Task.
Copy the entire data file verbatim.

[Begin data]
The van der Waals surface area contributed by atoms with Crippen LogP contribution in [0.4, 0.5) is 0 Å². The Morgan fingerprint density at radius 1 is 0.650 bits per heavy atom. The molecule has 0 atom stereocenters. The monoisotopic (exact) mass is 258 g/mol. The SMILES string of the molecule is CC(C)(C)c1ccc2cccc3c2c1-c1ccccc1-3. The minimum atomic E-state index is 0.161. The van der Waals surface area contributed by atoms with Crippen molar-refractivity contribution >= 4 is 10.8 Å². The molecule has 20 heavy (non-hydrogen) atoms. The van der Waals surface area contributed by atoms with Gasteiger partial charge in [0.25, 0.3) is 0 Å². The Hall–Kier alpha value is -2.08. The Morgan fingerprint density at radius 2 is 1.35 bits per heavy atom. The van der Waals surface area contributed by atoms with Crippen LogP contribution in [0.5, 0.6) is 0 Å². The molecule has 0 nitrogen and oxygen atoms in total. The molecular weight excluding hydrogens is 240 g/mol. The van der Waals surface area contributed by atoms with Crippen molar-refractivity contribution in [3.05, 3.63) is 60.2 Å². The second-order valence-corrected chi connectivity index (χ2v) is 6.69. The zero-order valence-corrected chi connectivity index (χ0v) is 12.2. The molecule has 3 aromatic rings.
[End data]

The van der Waals surface area contributed by atoms with Crippen LogP contribution in [0.4, 0.5) is 0 Å². The Morgan fingerprint density at radius 1 is 0.650 bits per heavy atom. The molecule has 0 atom stereocenters. The monoisotopic (exact) mass is 258 g/mol. The SMILES string of the molecule is CC(C)(C)c1ccc2cccc3c2c1-c1ccccc1-3. The minimum atomic E-state index is 0.161. The van der Waals surface area contributed by atoms with Crippen molar-refractivity contribution >= 4 is 10.8 Å². The molecule has 20 heavy (non-hydrogen) atoms. The van der Waals surface area contributed by atoms with Gasteiger partial charge in [0.25, 0.3) is 0 Å². The Hall–Kier alpha value is -2.08. The Morgan fingerprint density at radius 2 is 1.35 bits per heavy atom. The van der Waals surface area contributed by atoms with Crippen LogP contribution in [0.5, 0.6) is 0 Å². The molecule has 0 nitrogen and oxygen atoms in total. The molecular weight excluding hydrogens is 240 g/mol. The van der Waals surface area contributed by atoms with Crippen molar-refractivity contribution in [3.05, 3.63) is 60.2 Å². The second-order valence-corrected chi connectivity index (χ2v) is 6.69. The zero-order valence-corrected chi connectivity index (χ0v) is 12.2. The molecule has 3 aromatic rings.